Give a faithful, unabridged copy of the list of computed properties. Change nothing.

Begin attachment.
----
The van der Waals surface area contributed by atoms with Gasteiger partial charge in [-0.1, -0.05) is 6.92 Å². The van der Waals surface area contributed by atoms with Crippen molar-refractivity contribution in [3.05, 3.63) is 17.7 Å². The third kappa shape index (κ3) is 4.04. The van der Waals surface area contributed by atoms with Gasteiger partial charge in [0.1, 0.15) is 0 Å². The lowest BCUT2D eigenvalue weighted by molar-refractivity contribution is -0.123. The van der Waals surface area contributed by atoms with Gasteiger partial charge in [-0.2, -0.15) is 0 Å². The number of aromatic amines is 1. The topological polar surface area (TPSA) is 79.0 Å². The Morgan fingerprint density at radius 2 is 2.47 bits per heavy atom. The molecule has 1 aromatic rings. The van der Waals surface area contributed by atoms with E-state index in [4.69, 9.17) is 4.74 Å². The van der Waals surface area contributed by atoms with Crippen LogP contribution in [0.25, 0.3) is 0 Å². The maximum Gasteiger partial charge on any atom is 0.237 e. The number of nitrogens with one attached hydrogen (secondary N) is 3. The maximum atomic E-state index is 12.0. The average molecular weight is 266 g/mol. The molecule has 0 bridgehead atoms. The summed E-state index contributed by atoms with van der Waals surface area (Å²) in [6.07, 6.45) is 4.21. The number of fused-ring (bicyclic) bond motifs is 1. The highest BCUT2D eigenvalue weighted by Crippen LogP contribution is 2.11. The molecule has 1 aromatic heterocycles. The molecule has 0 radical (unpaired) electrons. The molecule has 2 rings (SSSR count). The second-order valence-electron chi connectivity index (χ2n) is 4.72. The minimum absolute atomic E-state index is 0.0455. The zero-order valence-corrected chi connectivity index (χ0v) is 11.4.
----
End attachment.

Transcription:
The van der Waals surface area contributed by atoms with Gasteiger partial charge in [-0.1, -0.05) is 6.92 Å². The van der Waals surface area contributed by atoms with Crippen molar-refractivity contribution in [3.05, 3.63) is 17.7 Å². The third kappa shape index (κ3) is 4.04. The van der Waals surface area contributed by atoms with Gasteiger partial charge in [0.1, 0.15) is 0 Å². The lowest BCUT2D eigenvalue weighted by molar-refractivity contribution is -0.123. The van der Waals surface area contributed by atoms with Gasteiger partial charge in [-0.2, -0.15) is 0 Å². The number of aromatic amines is 1. The topological polar surface area (TPSA) is 79.0 Å². The Morgan fingerprint density at radius 2 is 2.47 bits per heavy atom. The molecule has 1 aromatic rings. The van der Waals surface area contributed by atoms with E-state index in [4.69, 9.17) is 4.74 Å². The van der Waals surface area contributed by atoms with Crippen LogP contribution in [0.25, 0.3) is 0 Å². The maximum Gasteiger partial charge on any atom is 0.237 e. The number of nitrogens with one attached hydrogen (secondary N) is 3. The maximum atomic E-state index is 12.0. The average molecular weight is 266 g/mol. The molecule has 0 bridgehead atoms. The summed E-state index contributed by atoms with van der Waals surface area (Å²) in [6.07, 6.45) is 4.21. The number of fused-ring (bicyclic) bond motifs is 1. The highest BCUT2D eigenvalue weighted by Crippen LogP contribution is 2.11. The molecule has 1 aromatic heterocycles. The molecule has 0 radical (unpaired) electrons. The molecule has 2 rings (SSSR count). The second-order valence-electron chi connectivity index (χ2n) is 4.72. The minimum absolute atomic E-state index is 0.0455. The zero-order valence-corrected chi connectivity index (χ0v) is 11.4.